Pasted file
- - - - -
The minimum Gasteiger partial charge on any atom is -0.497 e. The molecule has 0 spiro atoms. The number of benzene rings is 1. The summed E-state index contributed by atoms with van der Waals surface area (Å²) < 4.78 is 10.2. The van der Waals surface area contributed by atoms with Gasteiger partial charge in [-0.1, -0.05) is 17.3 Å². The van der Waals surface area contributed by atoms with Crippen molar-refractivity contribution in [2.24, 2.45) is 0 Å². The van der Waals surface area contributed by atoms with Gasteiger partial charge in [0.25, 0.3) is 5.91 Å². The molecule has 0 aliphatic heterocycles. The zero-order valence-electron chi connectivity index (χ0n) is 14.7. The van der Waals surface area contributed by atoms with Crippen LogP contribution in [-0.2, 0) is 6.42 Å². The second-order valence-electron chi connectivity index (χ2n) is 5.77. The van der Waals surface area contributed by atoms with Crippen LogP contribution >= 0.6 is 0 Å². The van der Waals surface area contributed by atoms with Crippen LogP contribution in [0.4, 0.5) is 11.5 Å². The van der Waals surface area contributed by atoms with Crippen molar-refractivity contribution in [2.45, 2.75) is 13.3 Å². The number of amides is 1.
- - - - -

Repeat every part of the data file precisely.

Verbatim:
The minimum Gasteiger partial charge on any atom is -0.497 e. The molecule has 0 spiro atoms. The number of benzene rings is 1. The summed E-state index contributed by atoms with van der Waals surface area (Å²) < 4.78 is 10.2. The van der Waals surface area contributed by atoms with Gasteiger partial charge in [-0.1, -0.05) is 17.3 Å². The van der Waals surface area contributed by atoms with Crippen molar-refractivity contribution in [2.24, 2.45) is 0 Å². The van der Waals surface area contributed by atoms with Gasteiger partial charge in [0.25, 0.3) is 5.91 Å². The molecule has 0 aliphatic heterocycles. The zero-order valence-electron chi connectivity index (χ0n) is 14.7. The van der Waals surface area contributed by atoms with Crippen LogP contribution in [-0.2, 0) is 6.42 Å². The second-order valence-electron chi connectivity index (χ2n) is 5.77. The van der Waals surface area contributed by atoms with Crippen LogP contribution >= 0.6 is 0 Å². The van der Waals surface area contributed by atoms with Crippen LogP contribution in [0.4, 0.5) is 11.5 Å². The van der Waals surface area contributed by atoms with Crippen molar-refractivity contribution in [2.45, 2.75) is 13.3 Å². The number of amides is 1.